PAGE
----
V. Rowell case dimissed.


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Why should it be? After all, it was the court which allowed Ms Rowell to pursue her case against Sony and Days. When the parties reached an out-of-court settlement, there was no more case to be pursued through the court. So what else was the judge to do but dismiss the case.

I don't have to wonder who's wit-less here.
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Daniel Avery

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A grand jury would likely review the material and recommend whether a case should go forward (that is, head to a judge/jury for actual litigation). The criteria for the grand jury to send it to a judge is much lower than a judge's standards for litigating an actual case. It's up to the judge to say "This is a waste of the court's time," if not "This case has no merit." In this case, apparently there was no opportunity to say either.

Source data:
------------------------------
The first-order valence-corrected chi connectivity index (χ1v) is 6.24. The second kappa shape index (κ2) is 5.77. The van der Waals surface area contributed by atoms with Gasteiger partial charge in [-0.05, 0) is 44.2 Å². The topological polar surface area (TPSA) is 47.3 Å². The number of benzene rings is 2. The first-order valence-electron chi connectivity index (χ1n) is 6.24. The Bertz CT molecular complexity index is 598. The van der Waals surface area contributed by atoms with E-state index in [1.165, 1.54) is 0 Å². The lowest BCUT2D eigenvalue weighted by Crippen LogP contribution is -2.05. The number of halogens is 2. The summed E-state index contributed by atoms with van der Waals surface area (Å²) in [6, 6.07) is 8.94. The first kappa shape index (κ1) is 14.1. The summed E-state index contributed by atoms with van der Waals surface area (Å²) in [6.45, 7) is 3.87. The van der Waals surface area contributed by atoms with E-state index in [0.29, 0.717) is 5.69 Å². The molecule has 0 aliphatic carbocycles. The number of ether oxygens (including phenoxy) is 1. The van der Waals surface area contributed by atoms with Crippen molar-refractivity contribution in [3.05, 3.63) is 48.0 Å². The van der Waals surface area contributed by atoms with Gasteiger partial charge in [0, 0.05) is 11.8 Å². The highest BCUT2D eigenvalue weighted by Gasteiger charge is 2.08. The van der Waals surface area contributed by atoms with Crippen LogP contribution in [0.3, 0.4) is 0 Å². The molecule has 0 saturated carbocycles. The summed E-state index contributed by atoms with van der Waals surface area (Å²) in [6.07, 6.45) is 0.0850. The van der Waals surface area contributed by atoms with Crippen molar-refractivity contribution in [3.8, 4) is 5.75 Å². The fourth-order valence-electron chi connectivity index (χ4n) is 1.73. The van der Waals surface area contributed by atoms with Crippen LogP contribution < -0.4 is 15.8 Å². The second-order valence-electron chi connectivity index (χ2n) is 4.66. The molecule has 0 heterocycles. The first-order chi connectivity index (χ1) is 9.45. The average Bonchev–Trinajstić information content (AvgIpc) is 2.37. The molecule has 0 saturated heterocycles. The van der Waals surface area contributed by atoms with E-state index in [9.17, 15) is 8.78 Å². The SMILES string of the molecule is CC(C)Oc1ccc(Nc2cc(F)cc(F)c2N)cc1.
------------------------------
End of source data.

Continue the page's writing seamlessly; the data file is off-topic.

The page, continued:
The out-of-court settlement was to get her to go away, to be sure; you can't bully someone into hiring you. You can, however, bully someone into giving you money to leave you alone. Some call it extortion, others call it mugging...there are many legalistic terms. In this case it gets called "out-of-court settlement". This never would have gone as far as it had if it was just John Smith trying to force the local McDonalds to hire him. Her attorneys likely saw dollar signs in using a C-list celebrity to grab a few headlines (and a lot of $$$) to help their own careers, knowing full well their case didn't hold water. If it had been John Smith versus McD's, the attorney likely would have laughed him out of the office. Nuisance lawsuits involving celebrities however are often a win-win for the plaintiffs and their attorneys since the celebrity gets attention (as does the attorney to a lesser extent), and the lawyers obviously have tons of bill-able hours. Since the US doesn't have "loser pays" legislation (as in "pays all legal fees for both parties") in such cases, there is no real punishment for people who file such frivolous lawsuits. Money-grubbing trial attorneys can keep such lawsuits going as long as their client has money to pay them. An out-of-court settlement likely saved Sony money in the long run, which is all they really care about. It's likely most of the money she gets will go to paying off the attorneys (typical of so many cases) but whatever money she has left afterwards will have to stretch. It will be a tough sell for any casting director to recommend her for a role when she has this history of defaming and criticizing her former bosses out of one side of her mouth while trying to bully them into hiring her back out of the other side of her mouth. "Hire me so I can criticize you and turn the set into a battleground as I force everyone to take sides" isn't exactly a selling point.